INDUSTRY, Pa. — Lance Grable had a crazy idea. What if they could get broadband internet to every home in Beaver County?
This was in 2019, before a global pandemic would drive home the essential nature of high-speed internet to everyone’s lives. Grable, the county director of Beaver County Office of Planning and Redevelopment, ran the idea up the flagpole and found maybe his idea wasn’t so crazy.
The county commissioners gave him the OK. That crazy idea would become the Connect Beaver County Broadband Program.
The Beaver County Office of Planning and Redevelopment announced plans to spend nearly $20 million of American Rescue Plan Act funding on the program. It will bring broadband to 28 municipalities that lack complete or sufficient access to reliable, high-speed internet. Grable hopes the county’s program can become a model for how broadband access can be expanded throughout the state.
“We believe that we have the roadmap for what the state needs to do,” Grable said, at an event March 24 at Western Beaver Junior/Senior High School unveiling the new program. “I’m sure we have the roadmap of what we need to fix this problem in the entire state.”
Work has already started on two projects to install new fiber optic line and get broadband service to more than 180 unserved homes in rural Beaver County, said Jeremy Jurick, GISP program manager at Michael Baker International, the engineering firm the county contracted with to manage the project.
The first project will connect more than 60 unserved locations along Hanover Kendall Road, Airline Drive and Hanny Beaver Road, Jurick said. The second project is connecting more than 120 locations in Big Beaver Borough, South Beaver Township and Darlington Township. The work is being done along Route 551, Stitt Road and State Route 51.
“The Route 51 corridor will be connected with fiber to the Ohio state border, ensuring there’s enough capacity for growth there,” Jurick said.
The county will next open a request for proposals for bids from internet service providers. Winners will be announced this summer, with more line installation work to begin in the fall. The goal is to reach all underserved and unserved areas by 2024.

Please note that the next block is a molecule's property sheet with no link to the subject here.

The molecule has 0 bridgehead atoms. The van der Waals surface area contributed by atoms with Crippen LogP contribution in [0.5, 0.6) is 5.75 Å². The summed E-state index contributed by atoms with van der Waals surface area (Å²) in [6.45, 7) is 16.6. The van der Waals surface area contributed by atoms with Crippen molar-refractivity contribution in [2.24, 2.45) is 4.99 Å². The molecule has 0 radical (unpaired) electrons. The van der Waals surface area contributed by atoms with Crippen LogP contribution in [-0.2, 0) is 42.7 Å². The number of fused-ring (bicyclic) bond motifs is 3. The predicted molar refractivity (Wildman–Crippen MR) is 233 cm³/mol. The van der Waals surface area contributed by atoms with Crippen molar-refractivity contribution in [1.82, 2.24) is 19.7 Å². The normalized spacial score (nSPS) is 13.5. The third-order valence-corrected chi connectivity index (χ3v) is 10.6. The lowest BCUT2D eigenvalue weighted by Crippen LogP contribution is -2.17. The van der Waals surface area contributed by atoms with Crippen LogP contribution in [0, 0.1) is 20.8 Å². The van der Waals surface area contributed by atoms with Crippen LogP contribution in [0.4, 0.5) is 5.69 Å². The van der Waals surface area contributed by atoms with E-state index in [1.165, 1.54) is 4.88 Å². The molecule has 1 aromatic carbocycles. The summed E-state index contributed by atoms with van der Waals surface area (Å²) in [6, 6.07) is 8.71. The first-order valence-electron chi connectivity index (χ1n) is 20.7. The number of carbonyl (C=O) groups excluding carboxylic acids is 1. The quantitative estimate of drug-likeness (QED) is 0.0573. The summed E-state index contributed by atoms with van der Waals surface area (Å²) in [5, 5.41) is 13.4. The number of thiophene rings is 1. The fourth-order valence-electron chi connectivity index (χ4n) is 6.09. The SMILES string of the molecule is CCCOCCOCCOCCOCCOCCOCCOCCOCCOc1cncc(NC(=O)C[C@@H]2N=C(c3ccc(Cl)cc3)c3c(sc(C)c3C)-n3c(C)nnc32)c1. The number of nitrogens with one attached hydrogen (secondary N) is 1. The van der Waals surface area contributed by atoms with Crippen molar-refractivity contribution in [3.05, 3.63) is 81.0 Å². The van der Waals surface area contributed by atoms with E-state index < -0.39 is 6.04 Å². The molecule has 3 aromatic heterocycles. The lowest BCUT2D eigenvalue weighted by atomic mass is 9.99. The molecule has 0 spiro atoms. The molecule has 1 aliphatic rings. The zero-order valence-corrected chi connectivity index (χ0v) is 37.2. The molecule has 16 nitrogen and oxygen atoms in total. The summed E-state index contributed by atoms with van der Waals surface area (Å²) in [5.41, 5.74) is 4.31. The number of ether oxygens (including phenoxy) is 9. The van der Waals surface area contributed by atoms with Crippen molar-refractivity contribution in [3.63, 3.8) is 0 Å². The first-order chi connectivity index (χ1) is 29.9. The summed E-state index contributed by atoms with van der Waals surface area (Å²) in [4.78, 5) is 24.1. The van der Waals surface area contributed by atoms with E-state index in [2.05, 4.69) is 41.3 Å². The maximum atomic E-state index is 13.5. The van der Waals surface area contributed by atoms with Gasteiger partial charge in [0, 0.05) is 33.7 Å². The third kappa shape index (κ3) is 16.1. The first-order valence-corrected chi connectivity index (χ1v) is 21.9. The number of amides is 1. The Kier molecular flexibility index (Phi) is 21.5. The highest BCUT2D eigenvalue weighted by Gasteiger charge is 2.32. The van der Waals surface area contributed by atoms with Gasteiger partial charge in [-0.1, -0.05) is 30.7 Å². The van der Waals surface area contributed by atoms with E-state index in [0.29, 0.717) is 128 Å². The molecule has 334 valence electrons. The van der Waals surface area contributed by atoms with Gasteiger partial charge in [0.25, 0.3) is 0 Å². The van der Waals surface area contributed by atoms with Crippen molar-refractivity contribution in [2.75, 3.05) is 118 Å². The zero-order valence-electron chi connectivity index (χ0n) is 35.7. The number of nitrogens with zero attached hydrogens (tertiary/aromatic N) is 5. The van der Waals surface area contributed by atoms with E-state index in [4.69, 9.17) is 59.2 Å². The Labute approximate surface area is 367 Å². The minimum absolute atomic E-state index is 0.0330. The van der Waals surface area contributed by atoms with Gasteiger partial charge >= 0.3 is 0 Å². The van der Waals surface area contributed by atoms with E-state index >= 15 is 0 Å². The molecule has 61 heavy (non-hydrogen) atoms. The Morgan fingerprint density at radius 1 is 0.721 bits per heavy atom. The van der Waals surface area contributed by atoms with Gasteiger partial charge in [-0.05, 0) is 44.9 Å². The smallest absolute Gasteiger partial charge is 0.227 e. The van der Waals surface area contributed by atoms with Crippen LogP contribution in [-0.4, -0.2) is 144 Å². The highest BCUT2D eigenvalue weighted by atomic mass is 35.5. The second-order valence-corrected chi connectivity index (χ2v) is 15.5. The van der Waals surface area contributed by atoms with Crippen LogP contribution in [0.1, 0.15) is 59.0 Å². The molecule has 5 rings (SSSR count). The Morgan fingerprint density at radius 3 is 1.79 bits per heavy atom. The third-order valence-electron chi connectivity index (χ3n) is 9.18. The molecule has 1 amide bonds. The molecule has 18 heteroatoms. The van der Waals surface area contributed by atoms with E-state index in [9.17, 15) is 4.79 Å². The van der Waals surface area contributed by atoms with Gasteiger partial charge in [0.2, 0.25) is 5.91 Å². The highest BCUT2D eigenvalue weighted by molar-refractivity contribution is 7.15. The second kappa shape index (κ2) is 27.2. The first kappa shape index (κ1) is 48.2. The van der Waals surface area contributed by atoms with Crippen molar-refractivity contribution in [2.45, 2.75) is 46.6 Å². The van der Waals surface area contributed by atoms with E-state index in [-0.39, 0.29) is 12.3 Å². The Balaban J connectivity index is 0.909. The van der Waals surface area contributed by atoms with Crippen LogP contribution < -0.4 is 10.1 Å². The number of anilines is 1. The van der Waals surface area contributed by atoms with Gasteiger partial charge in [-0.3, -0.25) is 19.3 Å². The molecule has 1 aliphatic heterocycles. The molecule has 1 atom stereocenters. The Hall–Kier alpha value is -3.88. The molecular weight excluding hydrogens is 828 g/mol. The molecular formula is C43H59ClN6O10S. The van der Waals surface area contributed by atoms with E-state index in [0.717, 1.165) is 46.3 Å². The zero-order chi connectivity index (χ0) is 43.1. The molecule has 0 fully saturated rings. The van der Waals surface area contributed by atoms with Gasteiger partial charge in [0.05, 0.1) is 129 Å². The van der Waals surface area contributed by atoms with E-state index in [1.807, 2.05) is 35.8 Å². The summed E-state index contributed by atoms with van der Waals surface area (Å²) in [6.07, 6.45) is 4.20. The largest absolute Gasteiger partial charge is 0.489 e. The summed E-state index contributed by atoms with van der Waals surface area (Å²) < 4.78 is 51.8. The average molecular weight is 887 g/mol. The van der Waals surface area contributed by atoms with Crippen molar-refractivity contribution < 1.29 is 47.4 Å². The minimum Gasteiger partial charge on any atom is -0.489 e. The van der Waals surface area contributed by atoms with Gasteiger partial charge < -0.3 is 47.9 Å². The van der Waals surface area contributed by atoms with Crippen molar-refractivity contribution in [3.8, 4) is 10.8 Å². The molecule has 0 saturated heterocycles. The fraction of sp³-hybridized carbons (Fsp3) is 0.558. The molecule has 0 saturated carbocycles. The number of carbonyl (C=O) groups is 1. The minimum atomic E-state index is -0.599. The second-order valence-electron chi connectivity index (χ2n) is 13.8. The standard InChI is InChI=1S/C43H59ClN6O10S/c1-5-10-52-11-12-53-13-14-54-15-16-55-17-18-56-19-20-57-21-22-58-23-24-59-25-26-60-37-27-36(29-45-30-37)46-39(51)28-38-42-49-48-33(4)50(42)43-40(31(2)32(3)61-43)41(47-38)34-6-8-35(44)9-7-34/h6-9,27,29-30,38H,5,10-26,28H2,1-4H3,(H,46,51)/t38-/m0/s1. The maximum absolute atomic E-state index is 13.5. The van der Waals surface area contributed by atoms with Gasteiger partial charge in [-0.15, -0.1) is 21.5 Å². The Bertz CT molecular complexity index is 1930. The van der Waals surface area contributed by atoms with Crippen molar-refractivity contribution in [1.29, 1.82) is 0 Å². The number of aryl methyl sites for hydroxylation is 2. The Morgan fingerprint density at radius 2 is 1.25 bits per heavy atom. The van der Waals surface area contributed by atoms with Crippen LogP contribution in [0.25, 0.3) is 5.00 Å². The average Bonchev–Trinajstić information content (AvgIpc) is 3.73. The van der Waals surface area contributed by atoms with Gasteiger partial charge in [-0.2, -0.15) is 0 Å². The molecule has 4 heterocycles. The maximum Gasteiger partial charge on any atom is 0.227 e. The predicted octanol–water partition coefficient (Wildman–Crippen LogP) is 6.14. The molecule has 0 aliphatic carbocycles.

The program will also boost emergency service communications systems by connecting eight county-owned towers via fiber optic cable; set up a fund to offer financial support to people who lack service due to setback distance from a main road; and study mobile wireless connectivity and future unserved areas.
Funding for the program is being funneled through the newly-created Pennsylvania Broadband Development Authority. The agency was created by House Bill 2071, signed into law in December by Gov. Tom Wolf, to manage the $100 million in federal aid earmarked for broadband initiatives.
The impacts of this program will be wide-reaching. Speakers during the press conference highlighted how better broadband access will boost business and economic development, make education more equitable and increase public safety. Eric Brewer, county emergency services director, said the plans to connect the county’s aging communications towers by fiber will provide a failsafe for the public safety radio system.
“It’s been on our wish list for a while to replace those microwaves,” he said. “What this will do is provide better, more reliable connectivity between the microwaves and allow our current system to serve as a back-up. Currently, we have no redundancy. If the microwaves go out, so does our public radio system.”
The pandemic may have snapped into focus the dire need for broadband, but the county’s work began three years ago when it contracted with Michael Baker International in February 2019 to research and analyze the county’s infrastructure. This included a telecommunications inventory. The partnership grew in February 2021 to include a feasibility study to look specifically at broadband.
Grable said they started off by looking at the Federal Communications Commission’s Form 477 data, which is submitted by internet service providers. The data shows where the providers offer internet access, but it’s inherently flawed, he said. If one house in a census block is connected, the FCC maps consider the entire census block connected. That meant some areas might be missed, while other areas might be overbuilt, he said.
“We knew we had to put boots on the ground,” he said. “We knew we couldn’t just go with the data that was given out. We had to go out and visually check what we needed to do.”
Workers visited 2,200 locations throughout the county to document, verify and refine the FCC data. Public surveys were made available to residents and business owners where participants could test and record their internet connection speed. Nearly 600 people responded to the survey.
The picture that emerged in October 2021, when the feasibility study was completed, showed that 28 of the county’s 54 municipalities have no broadband service, poor connectivity or no infrastructure. The vast majority of these areas are in the most rural parts of the county. Jurick said the three biggest issues that came to the forefront were no service, no competition in providers and mobile wireless connectivity.
(Reporter Rachel Wagoner can be contacted at 800-837-3419 or firstname.lastname@example.org.)
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